Japan’s Fukushima Nuclear Disaster Upgraded To Crisis Severity 7, Same As Chernobyl

The government’s Nuclear and Industrial Safety Agency upgraded its provisional evaluation based on an estimate that radioactive materials far exceeding the criteria for level 7 have so far been released into the external environment, but added that the release from the Fukushima nuclear plant is about 10 percent of that from the former Soviet nuclear plant, Kyodo reported.

Japan raised the severity level of the ongoing emergency at the crippled Fukushima Daiichi nuclear power plant from level 5 to the maximum 7 on an international scale, recognizing that the tsunami-caused accident matches the world’s worst nuclear catastrophe in 1986 at Chernobyl.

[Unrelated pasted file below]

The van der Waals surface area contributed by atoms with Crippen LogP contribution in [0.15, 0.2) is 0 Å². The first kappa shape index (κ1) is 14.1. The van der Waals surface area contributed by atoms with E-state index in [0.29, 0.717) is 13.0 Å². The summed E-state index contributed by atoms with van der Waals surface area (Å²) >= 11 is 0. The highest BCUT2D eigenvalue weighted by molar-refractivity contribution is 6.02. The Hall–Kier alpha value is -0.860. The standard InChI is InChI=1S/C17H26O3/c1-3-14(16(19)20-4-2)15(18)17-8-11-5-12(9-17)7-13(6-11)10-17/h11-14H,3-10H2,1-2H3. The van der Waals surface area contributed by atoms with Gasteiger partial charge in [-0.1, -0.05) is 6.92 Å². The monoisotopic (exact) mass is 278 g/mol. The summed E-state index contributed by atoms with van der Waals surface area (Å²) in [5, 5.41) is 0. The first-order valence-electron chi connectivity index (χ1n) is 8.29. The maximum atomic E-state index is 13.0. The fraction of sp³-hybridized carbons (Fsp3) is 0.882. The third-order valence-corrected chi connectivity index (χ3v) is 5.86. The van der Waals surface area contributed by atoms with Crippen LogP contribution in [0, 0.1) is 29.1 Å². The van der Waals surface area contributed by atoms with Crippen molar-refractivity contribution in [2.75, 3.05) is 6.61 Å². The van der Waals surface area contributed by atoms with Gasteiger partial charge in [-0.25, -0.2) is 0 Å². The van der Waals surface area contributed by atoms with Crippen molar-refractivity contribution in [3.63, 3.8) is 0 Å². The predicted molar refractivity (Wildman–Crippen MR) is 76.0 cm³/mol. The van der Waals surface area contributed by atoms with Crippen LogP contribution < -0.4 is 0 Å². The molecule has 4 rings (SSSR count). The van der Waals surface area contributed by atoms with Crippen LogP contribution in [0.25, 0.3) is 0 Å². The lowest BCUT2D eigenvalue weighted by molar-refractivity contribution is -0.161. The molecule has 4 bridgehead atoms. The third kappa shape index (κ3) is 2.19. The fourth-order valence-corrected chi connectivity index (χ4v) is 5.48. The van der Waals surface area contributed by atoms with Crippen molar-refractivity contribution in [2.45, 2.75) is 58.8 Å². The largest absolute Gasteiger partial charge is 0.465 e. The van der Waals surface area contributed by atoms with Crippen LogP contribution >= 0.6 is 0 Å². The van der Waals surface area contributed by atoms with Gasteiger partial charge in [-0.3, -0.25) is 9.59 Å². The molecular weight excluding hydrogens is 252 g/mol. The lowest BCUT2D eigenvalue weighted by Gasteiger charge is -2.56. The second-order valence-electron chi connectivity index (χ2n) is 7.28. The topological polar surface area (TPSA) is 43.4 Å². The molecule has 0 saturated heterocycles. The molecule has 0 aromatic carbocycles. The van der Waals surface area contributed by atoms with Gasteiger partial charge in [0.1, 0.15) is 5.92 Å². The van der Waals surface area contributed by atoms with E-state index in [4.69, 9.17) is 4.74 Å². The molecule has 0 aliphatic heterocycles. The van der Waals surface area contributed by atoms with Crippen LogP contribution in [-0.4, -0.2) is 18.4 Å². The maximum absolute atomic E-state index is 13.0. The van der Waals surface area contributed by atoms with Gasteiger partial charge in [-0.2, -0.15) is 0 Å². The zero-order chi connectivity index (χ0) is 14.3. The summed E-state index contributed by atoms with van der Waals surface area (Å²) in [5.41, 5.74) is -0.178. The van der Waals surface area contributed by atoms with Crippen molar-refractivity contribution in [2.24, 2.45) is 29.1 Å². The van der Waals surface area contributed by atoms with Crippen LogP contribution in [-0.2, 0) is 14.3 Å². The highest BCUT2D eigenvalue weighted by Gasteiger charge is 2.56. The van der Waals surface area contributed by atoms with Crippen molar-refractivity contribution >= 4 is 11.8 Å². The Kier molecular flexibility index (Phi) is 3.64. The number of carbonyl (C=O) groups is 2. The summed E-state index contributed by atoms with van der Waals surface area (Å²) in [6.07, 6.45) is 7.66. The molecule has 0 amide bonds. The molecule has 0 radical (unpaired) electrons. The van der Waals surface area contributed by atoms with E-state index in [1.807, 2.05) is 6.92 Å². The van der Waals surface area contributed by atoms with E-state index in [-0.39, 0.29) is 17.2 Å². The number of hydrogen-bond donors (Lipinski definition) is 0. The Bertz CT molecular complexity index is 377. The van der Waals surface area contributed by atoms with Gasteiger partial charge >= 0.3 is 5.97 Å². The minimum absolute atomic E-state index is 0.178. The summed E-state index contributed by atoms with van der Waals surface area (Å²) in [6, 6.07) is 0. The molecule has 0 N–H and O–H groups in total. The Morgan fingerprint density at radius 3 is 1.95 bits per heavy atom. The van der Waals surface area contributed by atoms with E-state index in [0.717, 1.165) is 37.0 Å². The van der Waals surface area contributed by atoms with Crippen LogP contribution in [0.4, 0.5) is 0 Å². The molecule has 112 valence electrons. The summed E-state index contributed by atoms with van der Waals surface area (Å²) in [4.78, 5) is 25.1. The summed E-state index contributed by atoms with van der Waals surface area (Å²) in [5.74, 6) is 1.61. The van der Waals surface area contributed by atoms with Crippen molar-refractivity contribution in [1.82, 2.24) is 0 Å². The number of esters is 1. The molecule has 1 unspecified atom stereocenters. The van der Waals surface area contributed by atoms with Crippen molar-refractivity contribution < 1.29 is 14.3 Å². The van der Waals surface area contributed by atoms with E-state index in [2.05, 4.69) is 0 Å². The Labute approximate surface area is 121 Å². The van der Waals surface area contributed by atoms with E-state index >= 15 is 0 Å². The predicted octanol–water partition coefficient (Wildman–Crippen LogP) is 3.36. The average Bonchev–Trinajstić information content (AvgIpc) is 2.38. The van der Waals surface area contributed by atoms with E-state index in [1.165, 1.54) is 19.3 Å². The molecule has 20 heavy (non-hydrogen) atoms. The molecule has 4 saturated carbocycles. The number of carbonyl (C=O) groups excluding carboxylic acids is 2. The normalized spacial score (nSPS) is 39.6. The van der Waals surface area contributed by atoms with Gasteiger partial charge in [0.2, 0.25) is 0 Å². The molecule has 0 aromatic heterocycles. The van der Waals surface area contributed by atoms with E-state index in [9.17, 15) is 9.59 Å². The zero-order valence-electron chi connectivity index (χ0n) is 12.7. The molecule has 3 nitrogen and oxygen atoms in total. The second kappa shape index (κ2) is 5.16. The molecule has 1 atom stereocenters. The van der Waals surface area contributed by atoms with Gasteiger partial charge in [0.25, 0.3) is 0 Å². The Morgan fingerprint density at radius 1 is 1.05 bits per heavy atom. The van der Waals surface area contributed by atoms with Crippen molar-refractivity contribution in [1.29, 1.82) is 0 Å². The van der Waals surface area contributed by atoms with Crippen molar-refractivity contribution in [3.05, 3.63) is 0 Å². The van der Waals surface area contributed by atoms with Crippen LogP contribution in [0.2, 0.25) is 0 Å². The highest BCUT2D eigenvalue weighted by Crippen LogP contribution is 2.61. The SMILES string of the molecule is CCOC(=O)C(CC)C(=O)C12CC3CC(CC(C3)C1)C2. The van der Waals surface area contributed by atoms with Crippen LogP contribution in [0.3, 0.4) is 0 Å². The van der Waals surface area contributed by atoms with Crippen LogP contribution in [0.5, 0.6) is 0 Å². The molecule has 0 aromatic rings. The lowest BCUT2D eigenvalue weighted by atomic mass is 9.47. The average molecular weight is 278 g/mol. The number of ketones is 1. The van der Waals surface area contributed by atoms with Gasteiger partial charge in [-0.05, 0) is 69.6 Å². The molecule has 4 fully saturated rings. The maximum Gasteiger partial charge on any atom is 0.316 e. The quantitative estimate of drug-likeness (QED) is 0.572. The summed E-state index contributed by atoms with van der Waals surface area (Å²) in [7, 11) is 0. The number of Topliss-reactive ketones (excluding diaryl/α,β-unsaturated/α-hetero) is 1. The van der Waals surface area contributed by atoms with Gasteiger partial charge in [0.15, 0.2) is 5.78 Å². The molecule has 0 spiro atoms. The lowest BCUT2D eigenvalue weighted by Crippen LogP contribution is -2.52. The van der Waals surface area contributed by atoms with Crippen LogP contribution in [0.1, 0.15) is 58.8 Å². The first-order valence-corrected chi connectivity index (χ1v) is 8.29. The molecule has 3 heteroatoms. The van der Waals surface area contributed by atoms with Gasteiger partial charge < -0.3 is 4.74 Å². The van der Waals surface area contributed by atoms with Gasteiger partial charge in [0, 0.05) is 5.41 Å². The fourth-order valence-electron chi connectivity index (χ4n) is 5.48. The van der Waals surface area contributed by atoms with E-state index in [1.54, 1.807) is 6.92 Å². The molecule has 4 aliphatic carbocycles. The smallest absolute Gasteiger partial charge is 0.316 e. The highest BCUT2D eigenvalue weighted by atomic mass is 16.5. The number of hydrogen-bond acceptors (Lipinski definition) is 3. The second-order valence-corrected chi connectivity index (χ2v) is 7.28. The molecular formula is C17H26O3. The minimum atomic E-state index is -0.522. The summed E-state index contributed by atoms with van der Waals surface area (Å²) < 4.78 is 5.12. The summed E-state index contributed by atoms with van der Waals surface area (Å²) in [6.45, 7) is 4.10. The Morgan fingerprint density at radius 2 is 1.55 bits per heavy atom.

Level 7 accidents on the International Nuclear Event Scale correspond to the release into the external environment of radioactive materials equal to more than tens of thousands of terabecquerels of radioactive iodine 131. One terabecquerel equals 1 trillion becquerels.

The nuclear regulatory agency under the Economy, Trade and Industry Ministry and the Nuclear Safety Commission of Japan, a government panel, said that between 370,000 and 630,000 terabecquerels of radioactive materials have been emitted into the air from the Nos. 1 to 3 reactors of the plant.

Chief Cabinet Secretary Yukio Edano emphasized that the raising of the severity level does not mean the situation at the Fukushima plant is ”worsening.”

The top government spokesman said the latest assessment is simply based on data which are more accurate than the time it made its previous assessments.

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